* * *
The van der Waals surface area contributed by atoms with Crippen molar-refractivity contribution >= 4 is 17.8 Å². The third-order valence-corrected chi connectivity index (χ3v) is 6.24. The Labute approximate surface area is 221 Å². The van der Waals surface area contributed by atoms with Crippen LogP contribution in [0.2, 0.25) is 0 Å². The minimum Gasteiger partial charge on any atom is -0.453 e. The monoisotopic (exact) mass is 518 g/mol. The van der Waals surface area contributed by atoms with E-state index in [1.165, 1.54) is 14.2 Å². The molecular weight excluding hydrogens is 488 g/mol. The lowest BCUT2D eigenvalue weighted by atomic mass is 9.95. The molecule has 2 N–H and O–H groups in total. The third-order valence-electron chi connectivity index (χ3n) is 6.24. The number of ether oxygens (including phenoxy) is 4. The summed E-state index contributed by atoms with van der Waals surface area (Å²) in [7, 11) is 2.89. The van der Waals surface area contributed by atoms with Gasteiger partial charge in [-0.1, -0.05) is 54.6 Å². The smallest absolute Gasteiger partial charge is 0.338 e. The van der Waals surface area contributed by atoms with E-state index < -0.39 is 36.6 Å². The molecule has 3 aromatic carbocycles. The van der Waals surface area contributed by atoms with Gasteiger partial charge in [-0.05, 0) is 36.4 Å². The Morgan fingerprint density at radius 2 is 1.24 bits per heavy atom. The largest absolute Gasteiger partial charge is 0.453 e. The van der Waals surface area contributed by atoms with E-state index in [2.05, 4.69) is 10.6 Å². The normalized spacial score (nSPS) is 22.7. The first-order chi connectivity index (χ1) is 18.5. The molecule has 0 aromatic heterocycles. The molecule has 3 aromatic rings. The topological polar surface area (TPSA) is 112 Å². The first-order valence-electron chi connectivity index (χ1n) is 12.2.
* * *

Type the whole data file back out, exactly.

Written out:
The van der Waals surface area contributed by atoms with Crippen molar-refractivity contribution >= 4 is 17.8 Å². The third-order valence-corrected chi connectivity index (χ3v) is 6.24. The Labute approximate surface area is 221 Å². The van der Waals surface area contributed by atoms with Crippen LogP contribution in [0.2, 0.25) is 0 Å². The minimum Gasteiger partial charge on any atom is -0.453 e. The monoisotopic (exact) mass is 518 g/mol. The van der Waals surface area contributed by atoms with E-state index in [1.165, 1.54) is 14.2 Å². The molecular weight excluding hydrogens is 488 g/mol. The lowest BCUT2D eigenvalue weighted by atomic mass is 9.95. The molecule has 2 N–H and O–H groups in total. The third-order valence-electron chi connectivity index (χ3n) is 6.24. The number of ether oxygens (including phenoxy) is 4. The summed E-state index contributed by atoms with van der Waals surface area (Å²) in [7, 11) is 2.89. The van der Waals surface area contributed by atoms with Gasteiger partial charge in [-0.1, -0.05) is 54.6 Å². The smallest absolute Gasteiger partial charge is 0.338 e. The van der Waals surface area contributed by atoms with E-state index < -0.39 is 36.6 Å². The molecule has 3 aromatic carbocycles. The van der Waals surface area contributed by atoms with Gasteiger partial charge in [-0.05, 0) is 36.4 Å². The Morgan fingerprint density at radius 2 is 1.24 bits per heavy atom. The largest absolute Gasteiger partial charge is 0.453 e. The van der Waals surface area contributed by atoms with E-state index in [2.05, 4.69) is 10.6 Å². The normalized spacial score (nSPS) is 22.7. The first-order chi connectivity index (χ1) is 18.5. The molecule has 0 aromatic heterocycles. The molecule has 3 aromatic rings. The topological polar surface area (TPSA) is 112 Å². The first-order valence-electron chi connectivity index (χ1n) is 12.2.